At doses of sevoflurane sufficient to maintain LOR, slow-delta oscillations in distant brain regions were highly coherent. This finding is consistent with the hypothesis that increasing order in neural networks may contribute to unconsciousness (Tononi, 2008; Chauvette et al., 2011; Alonso et al., 2014).

In contrast to the highly synchronous slow-delta oscillations that we observed in distant brain regions (separated by millimeters) in sevoflurane-anesthetized rats, asynchronous slow oscillations have been observed in distant regions (separated by centimeters) of the temporal cortex in propofol-anesthetized humans (Lewis et al., 2012). However, of note, between regions of human temporal cortex separated by distances on the order of those in our study (millimeters), propofol-induced slow oscillations were highly synchronous (Lewis et al., 2012). Synchronous and asynchronous oscillations may both play functional roles in anesthetic-induced unconsciousness, but within smaller or larger scale networks respectively.

Coherent Alpha/Low Beta Oscillations

Sevoflurane and propofol are hypothesized to induce unconsciousness in mechanistically similar ways because of similar actions at GABAA receptors, and similarities in the frontal EEG oscillations they induce in humans (Brown et al., 2011; Akeju et al., 2014). We therefore interpret our results in the context of a computational study investigating the mechanism for alpha oscillation generation under propofol. The study suggests that propofol-induced alpha oscillations are generated in a thalamocortical loop, and predicts that alpha coherence is high between thalamus and PFC (Ching et al., 2010). We observed an increase in PFC–CT coherence in the alpha range in rats at doses sufficient to maintain LOR, which is consistent with the hypothesis that sevoflurane-induced alpha oscillations are thalamocortically generated.

Animals Take Distinct Emergence Paths

Emergence dynamics were variable among rats. Differing trajectories have been described in humans emerging from sevoflurane anesthesia (Chander et al., 2014; Hight et al., 2014). Also, emergence dynamics in rats were not a simple reversal of induction dynamics. Factors that may contribute to the asymmetry of induction and emergence dynamics observed in this study include the asymmetric nature of our dosing protocol and variable activation of distinct ascending arousal circuits (Kenny et al., 2016).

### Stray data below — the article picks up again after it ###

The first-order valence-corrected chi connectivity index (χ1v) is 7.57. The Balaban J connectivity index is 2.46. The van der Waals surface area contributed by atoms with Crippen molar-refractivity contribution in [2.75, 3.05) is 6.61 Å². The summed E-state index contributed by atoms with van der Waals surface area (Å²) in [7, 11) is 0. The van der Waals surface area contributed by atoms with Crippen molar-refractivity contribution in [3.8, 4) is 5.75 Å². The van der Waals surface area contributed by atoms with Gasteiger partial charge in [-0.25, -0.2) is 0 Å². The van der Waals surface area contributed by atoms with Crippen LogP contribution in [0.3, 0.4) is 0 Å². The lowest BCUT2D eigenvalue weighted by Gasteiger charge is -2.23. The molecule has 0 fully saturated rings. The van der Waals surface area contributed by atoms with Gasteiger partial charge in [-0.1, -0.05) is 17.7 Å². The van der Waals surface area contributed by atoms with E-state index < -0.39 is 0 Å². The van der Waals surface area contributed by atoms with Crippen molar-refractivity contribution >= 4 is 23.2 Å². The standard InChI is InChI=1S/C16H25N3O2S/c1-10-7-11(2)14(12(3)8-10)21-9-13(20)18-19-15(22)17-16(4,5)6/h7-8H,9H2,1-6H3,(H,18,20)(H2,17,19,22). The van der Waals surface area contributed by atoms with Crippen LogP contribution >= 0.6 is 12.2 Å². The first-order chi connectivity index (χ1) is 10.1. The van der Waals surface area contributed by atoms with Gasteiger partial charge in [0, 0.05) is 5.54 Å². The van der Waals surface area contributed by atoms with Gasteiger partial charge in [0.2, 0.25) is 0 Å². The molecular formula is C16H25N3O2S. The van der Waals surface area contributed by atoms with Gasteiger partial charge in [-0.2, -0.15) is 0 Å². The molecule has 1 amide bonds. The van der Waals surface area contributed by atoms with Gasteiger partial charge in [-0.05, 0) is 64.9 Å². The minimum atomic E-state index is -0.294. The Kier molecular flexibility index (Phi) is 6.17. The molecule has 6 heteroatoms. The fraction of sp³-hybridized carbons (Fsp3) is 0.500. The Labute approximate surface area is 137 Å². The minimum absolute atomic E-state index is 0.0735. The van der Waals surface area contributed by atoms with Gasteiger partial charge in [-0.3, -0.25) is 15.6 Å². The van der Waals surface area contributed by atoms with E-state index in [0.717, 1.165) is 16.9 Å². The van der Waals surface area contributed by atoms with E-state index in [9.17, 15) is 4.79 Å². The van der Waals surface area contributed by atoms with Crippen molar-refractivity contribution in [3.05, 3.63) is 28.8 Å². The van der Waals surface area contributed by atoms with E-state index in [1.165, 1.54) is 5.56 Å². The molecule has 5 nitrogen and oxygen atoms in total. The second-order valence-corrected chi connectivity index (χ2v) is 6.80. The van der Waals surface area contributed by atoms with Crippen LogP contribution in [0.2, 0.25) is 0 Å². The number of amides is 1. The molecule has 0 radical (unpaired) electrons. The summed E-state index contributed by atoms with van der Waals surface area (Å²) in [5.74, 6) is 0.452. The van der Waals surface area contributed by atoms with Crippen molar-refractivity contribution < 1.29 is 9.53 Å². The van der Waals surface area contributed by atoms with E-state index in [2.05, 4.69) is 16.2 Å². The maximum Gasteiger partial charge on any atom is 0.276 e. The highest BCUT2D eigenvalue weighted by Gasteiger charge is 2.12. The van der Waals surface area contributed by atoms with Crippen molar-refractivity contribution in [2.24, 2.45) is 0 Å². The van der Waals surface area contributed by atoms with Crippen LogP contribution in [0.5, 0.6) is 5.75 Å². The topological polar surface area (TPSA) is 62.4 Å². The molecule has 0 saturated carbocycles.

Study Limitations and Future Directions

LFPs in this study were recorded with monopolar tetrodes. The smaller diameter of these electrodes likely contributes to a more local signal, while the monopolar arrangement likely contributes to a more global signal. Given that both local and distant sources likely contributed to signals, increased power in a region or coherence between regions do not necessarily reflect the generation of a signal in a region or increased communication between regions (Kajikawa and Schroeder, 2011; Lindén et al., 2011). Future studies with unit data may offer more definitive mechanistic insights.

Hudson et al. (2014) previously reported that in rats anesthetized with isoflurane, multiple brain states exist even when the inhaled dose of anesthetic is held constant. In the present study, brain state transitions were also observed at steady-state concentrations of sevoflurane, as illustrated for one animal in Figure 2A at 2.2% sevoflurane. Although the present study focused on characterizing the most commonly observed dynamics, future studies may aim to characterize the full range of brain states under sevoflurane anesthesia.